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Gardening Answers Knowledgebase

Search Results for: Evergreens | Catalog search for: Evergreens

PAL Questions: 1 - Garden Tools:

Keywords: Arborist, Evergreens, Pruning trees

PAL Question:

An issue has come up within our local homeowners association regarding some of the evergreen trees in our common areas. The issue is that about 20 or so trees have "deformed tops" - the tree has grown straight, but in the course of nature, the top has either broken off in a storm, or the tree has grown irregularly, developing a "hook" or "lever" at the top of the tree. This has lead to considerable discussion and (unfortunately) argument within our association. A tree service was hired by our association and they recommended "topping" the evergreens with the "lever" on the top. They stated these "levers" become "sails" in the wind and weaken the trees. One side believes these trees are hazardous and should be topped for safety, the other side believes they should be left as they are.

Searching through resources on the internet has led me to believe that topping these trees is the worst thing that could be done for the future health of the trees, not to mention the effect on property values due to the unsightliness "topping" causes.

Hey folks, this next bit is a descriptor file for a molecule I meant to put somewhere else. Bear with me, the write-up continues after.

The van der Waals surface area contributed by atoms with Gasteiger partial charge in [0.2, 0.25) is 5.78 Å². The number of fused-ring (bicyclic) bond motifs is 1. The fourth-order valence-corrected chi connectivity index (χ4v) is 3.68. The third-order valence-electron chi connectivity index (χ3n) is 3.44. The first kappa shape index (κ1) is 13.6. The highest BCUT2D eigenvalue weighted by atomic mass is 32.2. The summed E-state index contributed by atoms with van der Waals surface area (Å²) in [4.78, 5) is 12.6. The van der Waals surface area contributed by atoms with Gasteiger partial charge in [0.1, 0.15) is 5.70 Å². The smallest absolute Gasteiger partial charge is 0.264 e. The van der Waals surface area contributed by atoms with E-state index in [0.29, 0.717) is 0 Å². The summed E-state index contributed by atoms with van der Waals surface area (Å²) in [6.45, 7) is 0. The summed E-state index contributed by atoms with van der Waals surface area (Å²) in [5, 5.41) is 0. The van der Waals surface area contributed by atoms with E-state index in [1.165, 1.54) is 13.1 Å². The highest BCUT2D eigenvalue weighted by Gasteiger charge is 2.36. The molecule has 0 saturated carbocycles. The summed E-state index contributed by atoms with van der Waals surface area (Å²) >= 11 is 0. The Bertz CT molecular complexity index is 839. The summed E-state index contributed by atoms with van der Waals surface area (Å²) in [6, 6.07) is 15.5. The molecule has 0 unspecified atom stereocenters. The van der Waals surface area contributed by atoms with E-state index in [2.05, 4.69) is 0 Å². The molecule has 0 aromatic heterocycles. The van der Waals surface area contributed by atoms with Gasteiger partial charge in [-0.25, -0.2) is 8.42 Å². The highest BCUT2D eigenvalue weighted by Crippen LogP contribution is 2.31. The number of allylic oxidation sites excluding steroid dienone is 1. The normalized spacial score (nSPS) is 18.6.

I am interested in obtaining any information on the subject and would be open to discussing this with an arborist if possible, preferably someone who is very familiar with northwest evergreens.


You are right to be concerned about topping. The discussion probably should be whether to remove the trees if they pose a true hazard, or leave the trees if they do not pose a hazard. A damaged leader can be remedied, but do not take my word for it! You need a CERTIFIED arborist. If the arborist is hired as a consultant he will not have any incentive to recommend work that is unnecessary (this is why I am suspicious of the tree-service company).

Here are two organizations to contact for referrals:
Plant Amnesty: Plant Amnesty (See also Plant Amnesty's page about topping trees.)
PNW Chapter of the International Society of Arboriculture (the organization that grants certification) www.pnwisa.org or www.isa-arbor.com

You want someone who has experience with tree hazard evaluation. Another source is Arboriculture by Harris, Clark and Matheny that discusses what to do when a conifer loses its leader.

Season All Season
Date 2016-12-02
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March 22 2017 13:26:25